Sorry, that’s all wrong. That would be silly! The reverse is a much better idea: Maybe Apple should take over all the operations of the U.S. government. Apple couldn’t do much worse, could they? I have more faith in Steve Jobs than I do in Congress, the President, and the Supreme Court combined, and my wild guess is that a majority of Americans do, too.

Should I start a petition drive? (No. No, I shouldn’t.)

Filed under Amusing (if only to me), I Hate Politics, News, Tech (and tagged with , , , , ) on August 24, 2011 at 10:49 am
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8/12/11

Hello WordCamp visitors

You may notice that I seldom post on this blog. Recently acquired fans have raved about the content, however, so perhaps I will be inspired to post more. Usually what happens at WordCamp is that I post a couple of live blogs and then let the site slowly wither throughout the year, until I start writing a really long comment on SFGate or something, after which I realize “this belongs on the blog!” and post it here.

Strangely or not, I do similar things to plants; plus points for consistency, I suppose.

Apparently more than 20,000 people make a living with WordPress, according to the (very general) presentation I’m in right now. Including this site, I have four WordPress sites in production that I built (and sometimes designed): the CLCV Education Fund, the Brainwash Drive-in Bike-in Walk-in Movie Festival (in Oakland September 3, 9, and 10!), the San Francisco Improv Festival (didn’t design but coded the theme — their opening night is next Thursday!), and the one you’re on right now.

Got any questions about design, or creating custom themes, or installing WordPress? Let me know.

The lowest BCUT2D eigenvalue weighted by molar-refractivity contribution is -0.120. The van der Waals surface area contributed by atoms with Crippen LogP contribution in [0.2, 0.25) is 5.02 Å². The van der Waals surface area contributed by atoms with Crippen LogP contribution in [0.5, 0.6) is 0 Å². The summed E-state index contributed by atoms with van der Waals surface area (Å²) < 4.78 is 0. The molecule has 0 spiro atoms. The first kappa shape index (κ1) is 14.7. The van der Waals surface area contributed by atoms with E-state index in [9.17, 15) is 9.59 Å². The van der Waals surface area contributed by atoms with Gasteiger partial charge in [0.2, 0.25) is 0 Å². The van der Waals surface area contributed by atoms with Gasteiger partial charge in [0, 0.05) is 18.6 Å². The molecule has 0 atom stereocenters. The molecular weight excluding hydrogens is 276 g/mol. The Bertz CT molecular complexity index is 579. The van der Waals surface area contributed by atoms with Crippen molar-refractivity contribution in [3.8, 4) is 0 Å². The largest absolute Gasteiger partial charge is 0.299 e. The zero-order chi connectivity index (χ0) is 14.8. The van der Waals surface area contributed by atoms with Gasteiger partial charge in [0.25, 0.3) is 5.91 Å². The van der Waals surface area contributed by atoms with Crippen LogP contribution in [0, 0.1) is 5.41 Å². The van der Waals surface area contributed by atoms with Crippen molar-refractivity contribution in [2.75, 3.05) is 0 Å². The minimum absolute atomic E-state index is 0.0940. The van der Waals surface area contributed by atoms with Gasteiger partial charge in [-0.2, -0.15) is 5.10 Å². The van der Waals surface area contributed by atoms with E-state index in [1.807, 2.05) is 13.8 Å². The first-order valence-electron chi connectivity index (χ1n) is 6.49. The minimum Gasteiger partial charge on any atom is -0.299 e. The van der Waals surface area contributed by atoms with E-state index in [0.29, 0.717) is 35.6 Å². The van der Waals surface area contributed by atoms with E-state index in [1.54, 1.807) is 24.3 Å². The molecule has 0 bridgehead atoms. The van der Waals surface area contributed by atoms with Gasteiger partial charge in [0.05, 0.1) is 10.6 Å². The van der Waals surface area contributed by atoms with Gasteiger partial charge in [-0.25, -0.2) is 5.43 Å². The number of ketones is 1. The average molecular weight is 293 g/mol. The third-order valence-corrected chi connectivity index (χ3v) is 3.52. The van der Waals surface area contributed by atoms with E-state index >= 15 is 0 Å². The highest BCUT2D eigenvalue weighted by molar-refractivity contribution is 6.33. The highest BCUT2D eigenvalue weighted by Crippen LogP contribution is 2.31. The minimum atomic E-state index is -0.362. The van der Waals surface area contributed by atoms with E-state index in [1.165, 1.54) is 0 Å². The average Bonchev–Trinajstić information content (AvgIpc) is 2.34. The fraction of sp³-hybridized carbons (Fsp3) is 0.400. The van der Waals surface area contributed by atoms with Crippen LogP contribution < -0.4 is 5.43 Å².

Filed under Life, Tech (and tagged with , ) on August 12, 2011 at 9:49 am
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7/20/11

Just now

Ten minutes ago, I woke up from a doze slipped into while reading and taking off my shoes. Both legs stretched out in front of me, I awoke with my right foot entirely asleep, as both feet rested on the seat of a folding chair. When I gingerly started lowering my feet to finish removing my shoes — I had gotten as far as untying the right one — I imagined with a mixture of horror and detached fascination (as I have numerous times in the past) that if I had put all my weight on my foot while it was in that state, I could have easily (if unintentionally) snapped my ankle in half.

I’m fine — actually, pretty great at the moment. Not much to share here, but thought I’d stop by after not having done so in more than three months. With only four blog entries in more than seven months this calendar year, it seems this site is headed for a slow extinction (the whimper kind, not the bang kind, apparently). But, we’ll see.

Filed under Amusing (if only to me), Fluff, Life, Unfinished Thoughts on July 20, 2011 at 12:52 am
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4/6/11

The art of getting bumped

Neat (via the New York Times):

[A]irlines continue to cut capacity in an effort to keep up with rising fuel prices, leaving fewer seats for passengers…. [T]here are some travelers who see the flight crunch as a lucrative opportunity. Among them is Ben Schlappig. The 20-year-old senior at the University of Florida said he earned “well over $10,000” in flight vouchers in the last three years by strategically booking flights that were likely to be oversold in the hopes of being bumped.

If you subscribe to the credo that there’s “nothing new under the sun,” then this is exactly the kind of pursuit you’d expect from young Americans who possess entrepreneurial spirit. There are many worse ways one could devise to maximize one’s benefit by exploiting some aspect of a system.

It’s refreshing to me to see a reversal in the trend of corporations destroying our society, even such an insignificant one. So, thank you, Mr. Schlappig, for doing the legwork. Perhaps others will gain from your pioneering ways.

Filed under Amusing (if only to me), Culture, Fluff, News, Travel on April 6, 2011 at 1:21 pm